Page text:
“Surely goodness and mercy shall follow me all the days of my life . . .” (Psalm 23:6)
Drama programs on television sometimes have a person being pursued. That person usually knows it and shivers in apprehension. But when I was lost and being pursued by the Lord, I didn’t know He was following me. I never realized His relentless love and determination until after He caught me. Then, instead of shivering in fear, my heart overflowed with incredible joy.
Jesus told this parable: “What man of you, having a hundred sheep, if he has lost one of them, does not leave the ninety-nine in the open country, and go after the one that is lost, until he finds it? And when he has found it, he lays it on his shoulders, rejoicing. And when he comes home, he calls together his friends and his neighbors, saying to them, ‘Rejoice with me, for I have found my sheep that was lost.’ Just so, I tell you, there will be more joy in heaven over one sinner who repents than over ninety-nine righteous persons who need no repentance.” (Luke 15:3–7)
Those of us who are His sheep know the joy of being found and the joy of seeing Jesus bringing others to repentance and carrying them into the fold. We know that “the eyes of the Lord run to and fro throughout the whole earth, to give strong support to those whose heart is blameless toward him.” (2 Chronicles 16:9) We know that our Shepherd cares for us and never abandons us.
Our daughter lives near a dairy farm. I hate looking at it. The farmer feeds the cows, but their barn is in a low spot, a pit that is always wet with muck. The ‘pasture’ where they go out to rest is filthy also, with no bedding, no dry footing, and no grass. They are muddy all the time and for a farm girl whose father would never let that happen, I am appalled. If these cows were sheep, this farmer would be a poor excuse for a shepherd. If I were one of his animals and could fight back, I’d stop producing milk and go on strike!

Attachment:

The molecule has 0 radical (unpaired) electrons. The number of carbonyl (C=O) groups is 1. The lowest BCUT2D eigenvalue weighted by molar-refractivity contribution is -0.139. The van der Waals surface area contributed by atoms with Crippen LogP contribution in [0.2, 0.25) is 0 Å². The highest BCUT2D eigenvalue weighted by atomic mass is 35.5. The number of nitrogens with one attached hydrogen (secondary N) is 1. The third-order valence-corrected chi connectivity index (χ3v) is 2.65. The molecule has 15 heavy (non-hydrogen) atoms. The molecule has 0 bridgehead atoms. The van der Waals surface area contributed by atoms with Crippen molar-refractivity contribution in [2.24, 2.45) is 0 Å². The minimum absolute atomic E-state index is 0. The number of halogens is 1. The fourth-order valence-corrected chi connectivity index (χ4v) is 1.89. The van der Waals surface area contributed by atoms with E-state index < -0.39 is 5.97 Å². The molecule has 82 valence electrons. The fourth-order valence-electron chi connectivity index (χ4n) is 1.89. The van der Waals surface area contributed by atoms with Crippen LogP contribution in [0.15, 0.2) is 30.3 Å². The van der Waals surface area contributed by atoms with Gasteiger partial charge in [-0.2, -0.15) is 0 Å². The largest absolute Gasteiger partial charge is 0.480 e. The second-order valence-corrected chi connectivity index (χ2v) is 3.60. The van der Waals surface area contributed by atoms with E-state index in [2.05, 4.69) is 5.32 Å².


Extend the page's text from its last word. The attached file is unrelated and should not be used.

Yet I am not. I’m only one of God’s lambs who is well aware of myself and my sin. If I were to get what I deserve from God, my conditions would be worse than that of those cows. I’d not even get the food and water that these animals receive. Yet the Lord does not care for me based on what I deserve or even based on what He expects me to produce. His care for His sheep totally reflects who He is, the Good Shepherd.
I will extol you, O Lord, for you have drawn me up and have not let my foes rejoice over me. O Lord my God, I cried to you for help, and you have healed me. O Lord, you have brought up my soul from Sheol; you restored me to life from among those who go down to the pit. (Psalm 30:1–3)
Here the “pit” is far worse than a mucky barn. It is a word for dungeon that points to the awful end of those who do not belong to the Shepherd, those who would rather be lost than repent and rejoice. All I can say is that I am thankful for His persistence in pursuit and thankful that I was oblivious to what He was doing until He found me and brought me into His strong support and care.